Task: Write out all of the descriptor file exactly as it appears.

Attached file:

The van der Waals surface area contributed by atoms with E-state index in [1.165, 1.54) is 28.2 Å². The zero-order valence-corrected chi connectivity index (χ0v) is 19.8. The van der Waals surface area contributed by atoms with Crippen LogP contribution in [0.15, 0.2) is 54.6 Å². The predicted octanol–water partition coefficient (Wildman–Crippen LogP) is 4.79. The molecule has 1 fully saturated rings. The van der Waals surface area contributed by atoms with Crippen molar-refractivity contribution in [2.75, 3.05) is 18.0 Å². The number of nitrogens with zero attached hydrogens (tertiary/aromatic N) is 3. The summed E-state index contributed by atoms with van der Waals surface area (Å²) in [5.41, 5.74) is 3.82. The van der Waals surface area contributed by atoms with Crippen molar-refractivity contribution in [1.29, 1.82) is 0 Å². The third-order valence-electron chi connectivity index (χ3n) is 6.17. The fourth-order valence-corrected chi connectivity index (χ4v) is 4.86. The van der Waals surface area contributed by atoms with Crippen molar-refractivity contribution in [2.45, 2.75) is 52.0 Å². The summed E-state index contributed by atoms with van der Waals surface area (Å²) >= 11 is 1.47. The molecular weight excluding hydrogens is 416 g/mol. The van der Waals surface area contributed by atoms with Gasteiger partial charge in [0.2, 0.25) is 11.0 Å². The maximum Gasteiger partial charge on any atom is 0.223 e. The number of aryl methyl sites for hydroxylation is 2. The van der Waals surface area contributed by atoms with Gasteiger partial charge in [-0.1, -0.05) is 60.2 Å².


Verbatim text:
The van der Waals surface area contributed by atoms with E-state index in [1.165, 1.54) is 28.2 Å². The zero-order valence-corrected chi connectivity index (χ0v) is 19.8. The van der Waals surface area contributed by atoms with Crippen LogP contribution in [0.15, 0.2) is 54.6 Å². The predicted octanol–water partition coefficient (Wildman–Crippen LogP) is 4.79. The molecule has 1 fully saturated rings. The van der Waals surface area contributed by atoms with Crippen molar-refractivity contribution in [2.75, 3.05) is 18.0 Å². The number of nitrogens with zero attached hydrogens (tertiary/aromatic N) is 3. The summed E-state index contributed by atoms with van der Waals surface area (Å²) in [5.41, 5.74) is 3.82. The van der Waals surface area contributed by atoms with Crippen molar-refractivity contribution in [1.29, 1.82) is 0 Å². The third-order valence-electron chi connectivity index (χ3n) is 6.17. The fourth-order valence-corrected chi connectivity index (χ4v) is 4.86. The van der Waals surface area contributed by atoms with Crippen molar-refractivity contribution in [2.45, 2.75) is 52.0 Å². The summed E-state index contributed by atoms with van der Waals surface area (Å²) >= 11 is 1.47. The molecular weight excluding hydrogens is 416 g/mol. The van der Waals surface area contributed by atoms with Gasteiger partial charge in [0.2, 0.25) is 11.0 Å². The maximum Gasteiger partial charge on any atom is 0.223 e. The number of aryl methyl sites for hydroxylation is 2. The van der Waals surface area contributed by atoms with Gasteiger partial charge in [-0.1, -0.05) is 60.2 Å².